Thank you so very much Typhany Choinard for sharing this beautiful story with us. Typhanny wrote this story when her Aunt passed away in 2008 as a way to help herself and her young daughters go through their grieving.
It had been ten days since Ayasha had seen Ake:Hak. She missed her terribly and wondered why she wasn’t at the feast today. Everyone from the longhouse had been there and there was lots of food, stories and drumming. Ayasha, sensed strangeness in the air as Grandfather and the others seemed sad and she wished Ake:Hak was there to play with her. Where are you? Where did you go? Ayasha searched everywhere for Ake:Hak. She had looked for her for days and was hoping she would join them in the longhouse for the end of the feast.
It was just over a week ago when everyone was gathered around the fire in the longhouse that she lost sight of her. Ake:Hak was snuggled close to the fire sitting cross legged on the ground. She saw the sun in every fire and celebrated its splendor. She taught Ayasha about the fires great gifts and how important fire is to all people. She showed her how to smudge and cleanse in its sweet smoke and how to send messages and prayers to ancestors. She taught her to honour and respect it.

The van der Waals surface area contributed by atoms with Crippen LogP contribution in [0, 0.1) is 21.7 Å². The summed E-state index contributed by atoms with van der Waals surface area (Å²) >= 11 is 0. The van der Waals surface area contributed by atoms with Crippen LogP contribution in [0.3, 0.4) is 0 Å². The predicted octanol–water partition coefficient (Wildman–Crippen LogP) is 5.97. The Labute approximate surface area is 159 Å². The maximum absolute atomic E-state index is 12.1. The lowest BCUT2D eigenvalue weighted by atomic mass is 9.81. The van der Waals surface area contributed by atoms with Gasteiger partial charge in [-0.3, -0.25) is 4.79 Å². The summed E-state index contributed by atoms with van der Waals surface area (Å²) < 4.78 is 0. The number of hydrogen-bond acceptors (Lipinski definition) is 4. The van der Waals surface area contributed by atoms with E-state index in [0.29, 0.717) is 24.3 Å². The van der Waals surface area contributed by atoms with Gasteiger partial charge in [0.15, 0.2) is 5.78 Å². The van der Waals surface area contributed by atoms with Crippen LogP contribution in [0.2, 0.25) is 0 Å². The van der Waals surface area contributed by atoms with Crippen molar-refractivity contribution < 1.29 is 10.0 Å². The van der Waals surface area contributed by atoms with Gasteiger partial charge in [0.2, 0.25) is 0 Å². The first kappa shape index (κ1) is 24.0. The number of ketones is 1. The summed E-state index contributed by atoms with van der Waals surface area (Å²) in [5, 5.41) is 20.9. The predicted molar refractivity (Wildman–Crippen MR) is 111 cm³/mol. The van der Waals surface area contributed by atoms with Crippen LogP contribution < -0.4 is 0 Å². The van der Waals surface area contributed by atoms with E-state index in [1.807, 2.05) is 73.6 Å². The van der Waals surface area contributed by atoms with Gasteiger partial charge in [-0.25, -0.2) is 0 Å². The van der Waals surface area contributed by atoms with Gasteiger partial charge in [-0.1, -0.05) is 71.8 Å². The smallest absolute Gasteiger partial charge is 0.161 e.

Ayasha had just nodded off to sleep as grandfather was telling the story of Oshwedogo the Guardian of the west. Oshwedogo was placed in the west by the Great Spirit at the beginning of days to help humans just like the Seneca people had been made the people of the great hill and keepers of the western door. Ayasha was captivated by the story. She loved listening to Grandfather’s stories. It was her favourite time of the day but the monotonous sound of the drums and the warmth of the longhouse had quickly lulled her into a deep slumber.